best film: The White Ribbon from Michael Haneke

  • The White Ribbon is a magnum opus from Haneke and easily his most visually spectacular film
  • On top of the picturesque beauty, The White Ribbon is formally accomplished (Haneke is one of the great formal masters) as well, and that is what he is most well known for.
  • Ernst Jacobi does the voice over of the school teacher as an older man in flashbacks and whenever he speaks, Haneke uses these gorgeous landscapes shots in jaw-dropping monochrome

voice-over narration accompanies the incredible landscapes– Haneke’s trademark formal prowess

  • No musical score- like all of Haneke’s work
  • The narration says the events “clarify some things that happened to this country”
  • Stern parents to say the least: the Baron, the Doctor, the Pastor – he is the one who institutes the white ribbon on his children to remind them of innocence (he really means sinlessness and purity- a key word here in Germany).
  • Gorgeous hallway shot of a dead woman in bed (we just see her legs) at the 13 minute mark. A meticulously designed frame. Actually it looks more like Bela Tarr than Haneke. Another hallway shot later as we get just the audio of the child being beaten for his bad behavior.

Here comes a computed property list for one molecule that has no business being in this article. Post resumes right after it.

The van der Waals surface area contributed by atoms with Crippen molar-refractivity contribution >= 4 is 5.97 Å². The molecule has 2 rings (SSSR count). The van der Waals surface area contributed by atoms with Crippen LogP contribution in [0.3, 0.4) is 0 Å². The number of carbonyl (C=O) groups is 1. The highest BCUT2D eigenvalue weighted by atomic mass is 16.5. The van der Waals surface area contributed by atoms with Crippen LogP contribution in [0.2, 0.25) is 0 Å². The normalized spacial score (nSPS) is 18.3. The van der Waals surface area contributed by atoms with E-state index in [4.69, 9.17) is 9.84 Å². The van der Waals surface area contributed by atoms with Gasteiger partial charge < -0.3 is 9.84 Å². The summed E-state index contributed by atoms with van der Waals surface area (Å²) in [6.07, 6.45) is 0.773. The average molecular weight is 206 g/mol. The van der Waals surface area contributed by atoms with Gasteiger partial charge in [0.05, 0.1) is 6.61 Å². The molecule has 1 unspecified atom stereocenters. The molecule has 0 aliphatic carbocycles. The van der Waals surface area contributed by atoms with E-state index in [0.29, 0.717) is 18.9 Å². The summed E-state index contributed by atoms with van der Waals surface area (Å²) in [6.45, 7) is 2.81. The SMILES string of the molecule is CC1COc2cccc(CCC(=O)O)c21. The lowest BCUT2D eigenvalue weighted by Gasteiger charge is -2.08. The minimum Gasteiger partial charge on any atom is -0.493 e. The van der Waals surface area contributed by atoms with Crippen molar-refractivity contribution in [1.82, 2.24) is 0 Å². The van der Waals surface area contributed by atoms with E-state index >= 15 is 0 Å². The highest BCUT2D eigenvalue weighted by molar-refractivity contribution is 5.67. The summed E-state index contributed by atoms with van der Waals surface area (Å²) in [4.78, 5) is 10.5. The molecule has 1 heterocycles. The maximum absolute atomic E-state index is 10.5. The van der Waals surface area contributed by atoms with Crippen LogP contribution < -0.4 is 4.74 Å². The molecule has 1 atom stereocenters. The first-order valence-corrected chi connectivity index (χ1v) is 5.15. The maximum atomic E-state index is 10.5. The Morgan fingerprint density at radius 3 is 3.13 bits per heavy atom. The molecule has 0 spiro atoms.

30 minutes in is the wheat stunner of a shot

  • Haneke is not normally known for photography attractive enough to rival Terrence Malick
  • The narrative is superb as well: mysterious incidents, the Baron’s son goes missing, a laborer has an accident, suicides, torture– fire, it is all building… a film about death
  • Haneke keeps his trademark chilly distance in his shot length—mostly medium and medium-long shots
  • many immaculately crafted medium-long tableau shots including the final frame below